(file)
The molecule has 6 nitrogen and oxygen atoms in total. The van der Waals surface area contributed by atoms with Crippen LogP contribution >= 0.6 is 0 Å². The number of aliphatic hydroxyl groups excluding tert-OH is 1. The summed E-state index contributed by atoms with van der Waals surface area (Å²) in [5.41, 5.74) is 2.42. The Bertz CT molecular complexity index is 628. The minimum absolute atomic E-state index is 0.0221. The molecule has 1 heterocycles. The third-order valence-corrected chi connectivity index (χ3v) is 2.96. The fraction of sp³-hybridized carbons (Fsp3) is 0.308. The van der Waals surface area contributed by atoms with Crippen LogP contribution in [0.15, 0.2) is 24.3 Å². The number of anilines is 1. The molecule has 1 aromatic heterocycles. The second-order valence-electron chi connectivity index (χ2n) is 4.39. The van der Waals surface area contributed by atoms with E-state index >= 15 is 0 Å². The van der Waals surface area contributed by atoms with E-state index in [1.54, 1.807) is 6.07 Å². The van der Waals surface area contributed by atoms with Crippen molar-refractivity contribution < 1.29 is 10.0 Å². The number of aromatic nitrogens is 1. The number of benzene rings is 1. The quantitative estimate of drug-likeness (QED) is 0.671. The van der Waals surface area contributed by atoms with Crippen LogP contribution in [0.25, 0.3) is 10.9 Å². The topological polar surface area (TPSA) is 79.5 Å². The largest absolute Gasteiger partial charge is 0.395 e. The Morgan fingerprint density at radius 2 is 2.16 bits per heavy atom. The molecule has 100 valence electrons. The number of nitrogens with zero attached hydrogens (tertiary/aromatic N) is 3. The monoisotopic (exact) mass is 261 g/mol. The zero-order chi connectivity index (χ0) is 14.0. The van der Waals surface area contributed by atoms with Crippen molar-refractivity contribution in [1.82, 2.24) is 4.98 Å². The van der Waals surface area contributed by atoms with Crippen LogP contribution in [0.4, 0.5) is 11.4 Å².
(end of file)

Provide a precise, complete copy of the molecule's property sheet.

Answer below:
The molecule has 6 nitrogen and oxygen atoms in total. The van der Waals surface area contributed by atoms with Crippen LogP contribution >= 0.6 is 0 Å². The number of aliphatic hydroxyl groups excluding tert-OH is 1. The summed E-state index contributed by atoms with van der Waals surface area (Å²) in [5.41, 5.74) is 2.42. The Bertz CT molecular complexity index is 628. The minimum absolute atomic E-state index is 0.0221. The molecule has 1 heterocycles. The third-order valence-corrected chi connectivity index (χ3v) is 2.96. The fraction of sp³-hybridized carbons (Fsp3) is 0.308. The van der Waals surface area contributed by atoms with Crippen LogP contribution in [0.15, 0.2) is 24.3 Å². The number of anilines is 1. The molecule has 1 aromatic heterocycles. The second-order valence-electron chi connectivity index (χ2n) is 4.39. The van der Waals surface area contributed by atoms with E-state index >= 15 is 0 Å². The van der Waals surface area contributed by atoms with E-state index in [1.54, 1.807) is 6.07 Å². The van der Waals surface area contributed by atoms with Crippen molar-refractivity contribution < 1.29 is 10.0 Å². The number of aromatic nitrogens is 1. The number of benzene rings is 1. The quantitative estimate of drug-likeness (QED) is 0.671. The van der Waals surface area contributed by atoms with Crippen LogP contribution in [0.25, 0.3) is 10.9 Å². The topological polar surface area (TPSA) is 79.5 Å². The largest absolute Gasteiger partial charge is 0.395 e. The Morgan fingerprint density at radius 2 is 2.16 bits per heavy atom. The molecule has 100 valence electrons. The number of nitrogens with zero attached hydrogens (tertiary/aromatic N) is 3. The monoisotopic (exact) mass is 261 g/mol. The zero-order chi connectivity index (χ0) is 14.0. The van der Waals surface area contributed by atoms with Crippen molar-refractivity contribution in [1.82, 2.24) is 4.98 Å². The van der Waals surface area contributed by atoms with Crippen LogP contribution in [0.4, 0.5) is 11.4 Å².